Currently my in-laws are camping in Florida.  We received a hand written letter for the kids.  It stated We found a dead crab.  We froze it and will show it to you when we get home.

Can’t wait.


This week’s DP Writing Challenge, Easy as Pie, challenges the writer to use metaphors and similes.  For those of you who have read my blog before, you probably know, I am a sucker for a good metaphor.  Today’s post is longer than my usual 50 words, but I was having such a good time with this one, I just couldn’t stop. Enjoy.


Baring myself to him, I let his smooth hands shape me like clay. Gentle but firm, he created contours where there were none. Until this moment I had felt shapeless and ill-defined.  In my malleable state, I begged him, Make me yours.  And he did. He worked long and hard, molding me into his dreams and desires. I was pliable and willing under his touch and oh, the heat we generated…

I let it consume me.

But when the fire went out, I was left brittle and damaged.  And he – disappointed by my fragility – moved on to a new project.

A typical summer morning goes like this: You wake up early, walk to the outdoor pool, drop off the kids for their swimming lessons, then buy that much needed coffee.  Now normally, you go to the grocery store and pick up a few items but today, well today, you are surprisingly organized so you buy a latte instead of the house blend and then sit on the grass near the pool.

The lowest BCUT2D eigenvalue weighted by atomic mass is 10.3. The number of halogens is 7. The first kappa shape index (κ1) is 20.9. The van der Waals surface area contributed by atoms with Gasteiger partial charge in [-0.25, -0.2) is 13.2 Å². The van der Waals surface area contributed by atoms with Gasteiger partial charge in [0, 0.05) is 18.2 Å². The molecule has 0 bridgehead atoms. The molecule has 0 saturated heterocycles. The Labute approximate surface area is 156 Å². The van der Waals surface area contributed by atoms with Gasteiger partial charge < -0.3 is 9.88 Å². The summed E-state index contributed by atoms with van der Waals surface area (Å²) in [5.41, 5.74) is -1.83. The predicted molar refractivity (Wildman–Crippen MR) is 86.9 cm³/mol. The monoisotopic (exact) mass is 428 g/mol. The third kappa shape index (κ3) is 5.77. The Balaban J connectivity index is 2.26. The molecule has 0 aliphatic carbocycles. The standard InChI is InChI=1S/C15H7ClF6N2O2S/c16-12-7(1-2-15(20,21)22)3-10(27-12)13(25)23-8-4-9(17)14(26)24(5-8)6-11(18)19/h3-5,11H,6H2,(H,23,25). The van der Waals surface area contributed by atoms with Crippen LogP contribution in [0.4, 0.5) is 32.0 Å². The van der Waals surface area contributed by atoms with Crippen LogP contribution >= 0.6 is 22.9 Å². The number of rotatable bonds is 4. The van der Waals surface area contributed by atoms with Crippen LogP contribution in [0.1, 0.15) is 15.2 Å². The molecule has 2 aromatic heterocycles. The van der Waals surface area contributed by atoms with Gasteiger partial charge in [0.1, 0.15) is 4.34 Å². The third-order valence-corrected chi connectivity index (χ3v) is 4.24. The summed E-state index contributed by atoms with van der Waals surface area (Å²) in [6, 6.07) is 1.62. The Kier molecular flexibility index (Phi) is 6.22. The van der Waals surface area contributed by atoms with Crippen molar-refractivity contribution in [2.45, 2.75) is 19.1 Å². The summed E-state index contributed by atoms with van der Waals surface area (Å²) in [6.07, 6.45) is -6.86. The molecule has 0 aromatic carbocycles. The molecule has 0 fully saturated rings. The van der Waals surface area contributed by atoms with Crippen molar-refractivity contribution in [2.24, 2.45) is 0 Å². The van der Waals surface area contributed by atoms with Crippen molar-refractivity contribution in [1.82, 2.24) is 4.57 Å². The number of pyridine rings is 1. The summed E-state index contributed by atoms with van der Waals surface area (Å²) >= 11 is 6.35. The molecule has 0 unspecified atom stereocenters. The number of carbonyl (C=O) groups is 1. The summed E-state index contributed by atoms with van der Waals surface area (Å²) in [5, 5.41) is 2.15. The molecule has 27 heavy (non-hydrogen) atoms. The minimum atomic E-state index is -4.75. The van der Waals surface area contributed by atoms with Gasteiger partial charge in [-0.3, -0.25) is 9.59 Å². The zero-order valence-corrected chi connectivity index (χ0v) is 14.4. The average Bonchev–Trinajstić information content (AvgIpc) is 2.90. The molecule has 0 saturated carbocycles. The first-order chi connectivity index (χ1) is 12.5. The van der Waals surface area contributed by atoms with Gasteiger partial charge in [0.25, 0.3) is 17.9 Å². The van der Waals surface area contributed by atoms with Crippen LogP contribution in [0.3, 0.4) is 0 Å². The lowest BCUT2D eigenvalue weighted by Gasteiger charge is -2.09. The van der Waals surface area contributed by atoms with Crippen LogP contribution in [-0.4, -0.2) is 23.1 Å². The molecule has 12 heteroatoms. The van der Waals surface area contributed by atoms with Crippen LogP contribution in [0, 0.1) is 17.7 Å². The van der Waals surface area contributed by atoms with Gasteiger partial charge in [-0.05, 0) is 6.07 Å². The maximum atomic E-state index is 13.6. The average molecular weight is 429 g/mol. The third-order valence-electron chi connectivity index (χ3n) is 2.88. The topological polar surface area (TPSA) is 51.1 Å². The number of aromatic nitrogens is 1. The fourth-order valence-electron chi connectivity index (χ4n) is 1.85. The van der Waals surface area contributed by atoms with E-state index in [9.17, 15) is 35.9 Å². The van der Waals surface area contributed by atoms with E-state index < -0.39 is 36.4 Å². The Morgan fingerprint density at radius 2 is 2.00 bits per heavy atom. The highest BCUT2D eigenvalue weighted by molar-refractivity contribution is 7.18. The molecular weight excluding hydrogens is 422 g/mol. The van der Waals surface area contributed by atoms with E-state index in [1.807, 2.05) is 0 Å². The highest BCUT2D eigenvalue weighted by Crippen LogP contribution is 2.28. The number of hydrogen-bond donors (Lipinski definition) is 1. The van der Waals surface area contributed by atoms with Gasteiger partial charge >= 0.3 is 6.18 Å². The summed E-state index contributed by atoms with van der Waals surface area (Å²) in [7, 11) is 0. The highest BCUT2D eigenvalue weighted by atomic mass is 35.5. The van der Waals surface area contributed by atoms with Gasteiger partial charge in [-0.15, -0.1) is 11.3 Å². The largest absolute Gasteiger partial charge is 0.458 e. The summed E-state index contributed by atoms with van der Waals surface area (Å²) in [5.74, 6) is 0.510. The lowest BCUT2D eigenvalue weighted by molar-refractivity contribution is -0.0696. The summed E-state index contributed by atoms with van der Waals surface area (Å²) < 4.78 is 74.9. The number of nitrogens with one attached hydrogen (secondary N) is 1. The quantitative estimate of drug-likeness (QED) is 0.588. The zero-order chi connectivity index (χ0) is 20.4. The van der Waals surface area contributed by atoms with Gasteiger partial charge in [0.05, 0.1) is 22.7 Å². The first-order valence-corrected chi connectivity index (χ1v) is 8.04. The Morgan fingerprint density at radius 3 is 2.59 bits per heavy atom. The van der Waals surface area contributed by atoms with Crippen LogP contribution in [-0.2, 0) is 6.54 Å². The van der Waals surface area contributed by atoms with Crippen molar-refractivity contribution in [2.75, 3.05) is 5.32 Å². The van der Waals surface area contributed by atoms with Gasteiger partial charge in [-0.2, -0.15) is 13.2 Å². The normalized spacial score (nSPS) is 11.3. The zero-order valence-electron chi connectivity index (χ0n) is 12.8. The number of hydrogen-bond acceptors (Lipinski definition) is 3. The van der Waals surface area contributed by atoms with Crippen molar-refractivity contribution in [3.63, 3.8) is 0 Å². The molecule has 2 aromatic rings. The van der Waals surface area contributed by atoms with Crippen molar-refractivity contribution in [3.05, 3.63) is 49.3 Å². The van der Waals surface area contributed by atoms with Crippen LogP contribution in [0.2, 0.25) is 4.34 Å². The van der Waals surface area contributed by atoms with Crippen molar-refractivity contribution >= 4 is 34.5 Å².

Sighing a relaxing sigh, you look up into the sky you realize that it is perfectly blue, the kind of sky you would draw as a kid with that big triangle sun in the corner.  The sun would be shining down and all the people in the picture would be smiling, the girls would have stick legs and feet appearing from underneath their triangle skirts and the boys always wore shorts.  The grass was a brilliant green with a few random flowers thrown in for good measure.  Maybe there’d even be one or two of those birds made out of Vs that were so easy to draw.

In those pictures, summer was always perfect.  And as you smile and wave at your kids and they smile and wave back you realize that the beauty captured in those pictures is still there.  The pool is a brilliant turquoise; the grass still has that early fresh green.  Lake Ontario glistens just behind you and sailboats trickle by, one by one.  Your coffee is just the way you like it and high above you in the sky, the gulls fly and squawk.

In this moment, life is picture perfect.  In this moment, you realize what you sometimes forget when there are bills to be paid and laundry to be done — that your life is pretty damn good.  You are, without a doubt, a lucky person.  You have everything you could ever need.

You have everything that matters.

Indeed, the world is a wonderful place and you are fortunate to be a part of it.

In fact, even as you pick up the kids and they fight all the way home, you don’t let it get it you.  Instead, you walk in front of them, simply happy that they’re yours.  And when you get home, you get everyone organized around the kitchen table, get out the paper and markers and say, “Okay, let’s draw.”



(This post is part of the Weekly Writing Challenge : From Mundane to Meaningful and has been so much fun to write.  Hope you liked it.)